(189j) Temperature Mapping of Pharmaceutical Trickle Bed Reactor for Continuous Hydrogenation

Authors: 
Sheng, H., Pfizer
Pfisterer, D., Pfizer
Ljubicic, T., Pfizer
Hawkins, J. M., Pfizer Inc.
Mustakis, J., Pfizer Inc.
Diaz, A., Pfizer
Temperature Mapping of Pharmaceutical Trickle Bed Reactor for Continuous Hydrogenation

Huibo Sheng, Tomislav A. Ljubicic, Angel R. Diaz, David Pfisterer, Joel M. Hawkins and Jason Mustakis, Pfizer Global Research & Development, Pfizer Inc., Groton, CT

Trickle bed reactors (TBRs) are fixed bed reactors that widely used in chemical and petroleum industries for gas-liquid-solid three-phase reactions1 and they have been extensively studied under the conditions for these industrial applications on large scale.2 Pharmaceutical applications are on a much smaller scale, and the general flow dynamics together with the multiphase interactions can be very different. Therefore, an online monitoring method is highly desired in the development of pharmaceutical TBRs for continuous processes. Axial temperature distribution of trickle bed reactors is of great interest as it directly indicates the status of many pharmaceutical reactions such as hydrogenation of active pharmaceutical ingredients (APIs). The profile is also of great importance to a safe operation of trickle bed reactors to prevent the formation of local hot-spot that may lead to catalyst deactivation or reaction failure.3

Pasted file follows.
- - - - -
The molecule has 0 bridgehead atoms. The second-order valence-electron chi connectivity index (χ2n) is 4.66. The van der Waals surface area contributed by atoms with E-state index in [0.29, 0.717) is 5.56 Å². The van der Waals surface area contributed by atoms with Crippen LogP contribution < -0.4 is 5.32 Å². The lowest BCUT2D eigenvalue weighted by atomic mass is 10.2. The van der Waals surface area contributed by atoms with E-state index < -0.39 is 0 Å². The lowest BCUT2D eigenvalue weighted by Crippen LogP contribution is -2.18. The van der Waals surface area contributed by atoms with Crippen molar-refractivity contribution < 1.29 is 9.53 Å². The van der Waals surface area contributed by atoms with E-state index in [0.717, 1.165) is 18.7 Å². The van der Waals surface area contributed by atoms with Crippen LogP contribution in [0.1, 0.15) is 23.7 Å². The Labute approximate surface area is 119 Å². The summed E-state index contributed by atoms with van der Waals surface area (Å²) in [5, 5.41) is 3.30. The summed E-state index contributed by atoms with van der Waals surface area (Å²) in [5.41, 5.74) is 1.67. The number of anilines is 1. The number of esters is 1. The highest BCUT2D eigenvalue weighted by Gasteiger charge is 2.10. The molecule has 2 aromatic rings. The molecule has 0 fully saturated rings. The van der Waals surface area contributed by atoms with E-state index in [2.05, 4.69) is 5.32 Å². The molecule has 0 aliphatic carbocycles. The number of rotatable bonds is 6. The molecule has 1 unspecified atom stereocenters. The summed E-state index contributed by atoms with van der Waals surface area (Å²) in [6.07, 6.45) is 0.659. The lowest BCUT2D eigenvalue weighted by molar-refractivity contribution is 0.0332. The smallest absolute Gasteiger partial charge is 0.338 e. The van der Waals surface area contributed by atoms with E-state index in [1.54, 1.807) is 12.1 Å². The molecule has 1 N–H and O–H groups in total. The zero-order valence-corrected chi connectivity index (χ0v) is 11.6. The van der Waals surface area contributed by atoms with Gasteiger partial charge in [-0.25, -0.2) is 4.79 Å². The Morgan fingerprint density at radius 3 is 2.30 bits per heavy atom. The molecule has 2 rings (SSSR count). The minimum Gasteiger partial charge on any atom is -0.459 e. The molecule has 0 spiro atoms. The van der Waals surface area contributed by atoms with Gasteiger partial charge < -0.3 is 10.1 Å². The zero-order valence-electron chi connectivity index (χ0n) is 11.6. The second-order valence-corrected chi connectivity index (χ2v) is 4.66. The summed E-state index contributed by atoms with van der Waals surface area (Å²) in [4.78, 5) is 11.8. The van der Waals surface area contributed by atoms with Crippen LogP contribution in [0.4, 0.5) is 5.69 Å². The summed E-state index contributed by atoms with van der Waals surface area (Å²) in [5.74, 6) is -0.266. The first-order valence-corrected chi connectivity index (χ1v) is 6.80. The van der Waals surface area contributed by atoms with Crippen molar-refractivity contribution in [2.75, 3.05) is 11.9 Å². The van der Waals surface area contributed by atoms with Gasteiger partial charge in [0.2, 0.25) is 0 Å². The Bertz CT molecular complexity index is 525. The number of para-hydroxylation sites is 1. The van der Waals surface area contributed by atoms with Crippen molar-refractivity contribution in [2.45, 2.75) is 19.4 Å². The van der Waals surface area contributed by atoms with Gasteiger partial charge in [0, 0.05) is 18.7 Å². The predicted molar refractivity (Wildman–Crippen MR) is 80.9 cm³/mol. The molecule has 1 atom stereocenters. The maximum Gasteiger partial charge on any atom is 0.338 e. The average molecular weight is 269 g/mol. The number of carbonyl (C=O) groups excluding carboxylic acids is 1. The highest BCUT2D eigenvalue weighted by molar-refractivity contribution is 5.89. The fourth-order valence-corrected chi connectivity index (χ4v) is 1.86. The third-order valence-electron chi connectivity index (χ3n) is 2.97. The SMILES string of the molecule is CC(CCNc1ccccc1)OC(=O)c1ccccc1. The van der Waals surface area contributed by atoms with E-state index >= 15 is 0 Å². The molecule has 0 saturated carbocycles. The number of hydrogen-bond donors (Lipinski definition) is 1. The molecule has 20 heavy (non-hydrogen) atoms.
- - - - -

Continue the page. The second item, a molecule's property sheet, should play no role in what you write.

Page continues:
Traditionally, a set of thermocouples are typically used to measure the axial temperature along the reactor.4 This method, however, can only provide with very limited and location dependant temperature data. Recently, NMR imaging technique has been developed for temperature mapping of lab-scale fixed-bed reactor.5, 6 However, this technique requires calibrating the chemical shifting at different temperatures. Thus, it is by nature chemical compound dependent as any catalyst or chemical change will require a re-evaluation of whether it is still applicable or a re-correlation of chemical shifting-temperature relationship. In this work, an optic fiber temperature sensor is employed to measure the axial temperature distribution of benzyl alcohol hydrogenation as a model reaction. Along with the different temperature profiles, the TBR operation associated catalyst activation, deactivation, and regeneration are also discussed. This advanced technology enables real time axial temperature profile monitoring of trickle bed reactors from lab to large-scale and can be applied to any reaction systems.

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